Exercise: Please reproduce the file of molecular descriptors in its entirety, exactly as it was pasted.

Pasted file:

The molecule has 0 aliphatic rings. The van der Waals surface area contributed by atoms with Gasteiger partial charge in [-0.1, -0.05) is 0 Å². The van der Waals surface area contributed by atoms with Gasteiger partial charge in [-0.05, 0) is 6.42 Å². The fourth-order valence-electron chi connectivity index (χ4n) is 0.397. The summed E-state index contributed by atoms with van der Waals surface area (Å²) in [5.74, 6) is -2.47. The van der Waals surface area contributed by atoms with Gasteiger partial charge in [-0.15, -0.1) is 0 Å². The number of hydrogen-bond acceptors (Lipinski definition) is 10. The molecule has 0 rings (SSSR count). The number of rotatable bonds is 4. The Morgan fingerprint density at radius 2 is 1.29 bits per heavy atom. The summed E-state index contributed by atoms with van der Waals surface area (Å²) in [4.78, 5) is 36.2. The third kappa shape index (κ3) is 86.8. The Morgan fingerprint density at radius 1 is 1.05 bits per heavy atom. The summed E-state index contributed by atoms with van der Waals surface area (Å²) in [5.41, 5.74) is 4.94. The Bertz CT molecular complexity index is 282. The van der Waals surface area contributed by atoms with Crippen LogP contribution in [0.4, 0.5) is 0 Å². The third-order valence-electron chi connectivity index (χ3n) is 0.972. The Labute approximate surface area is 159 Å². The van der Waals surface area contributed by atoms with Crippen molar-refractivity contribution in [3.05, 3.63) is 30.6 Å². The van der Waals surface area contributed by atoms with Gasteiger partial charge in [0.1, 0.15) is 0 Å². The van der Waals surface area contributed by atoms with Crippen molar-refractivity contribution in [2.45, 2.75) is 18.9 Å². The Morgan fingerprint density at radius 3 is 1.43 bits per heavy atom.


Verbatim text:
The molecule has 0 aliphatic rings. The van der Waals surface area contributed by atoms with Gasteiger partial charge in [-0.1, -0.05) is 0 Å². The van der Waals surface area contributed by atoms with Gasteiger partial charge in [-0.05, 0) is 6.42 Å². The fourth-order valence-electron chi connectivity index (χ4n) is 0.397. The summed E-state index contributed by atoms with van der Waals surface area (Å²) in [5.74, 6) is -2.47. The van der Waals surface area contributed by atoms with Gasteiger partial charge in [-0.15, -0.1) is 0 Å². The number of hydrogen-bond acceptors (Lipinski definition) is 10. The molecule has 0 rings (SSSR count). The number of rotatable bonds is 4. The Morgan fingerprint density at radius 2 is 1.29 bits per heavy atom. The summed E-state index contributed by atoms with van der Waals surface area (Å²) in [4.78, 5) is 36.2. The third kappa shape index (κ3) is 86.8. The Morgan fingerprint density at radius 1 is 1.05 bits per heavy atom. The summed E-state index contributed by atoms with van der Waals surface area (Å²) in [5.41, 5.74) is 4.94. The Bertz CT molecular complexity index is 282. The van der Waals surface area contributed by atoms with Crippen LogP contribution in [0.4, 0.5) is 0 Å². The third-order valence-electron chi connectivity index (χ3n) is 0.972. The Labute approximate surface area is 159 Å². The van der Waals surface area contributed by atoms with Crippen molar-refractivity contribution in [3.05, 3.63) is 30.6 Å². The van der Waals surface area contributed by atoms with Gasteiger partial charge in [0.1, 0.15) is 0 Å². The van der Waals surface area contributed by atoms with Crippen molar-refractivity contribution in [2.45, 2.75) is 18.9 Å². The Morgan fingerprint density at radius 3 is 1.43 bits per heavy atom.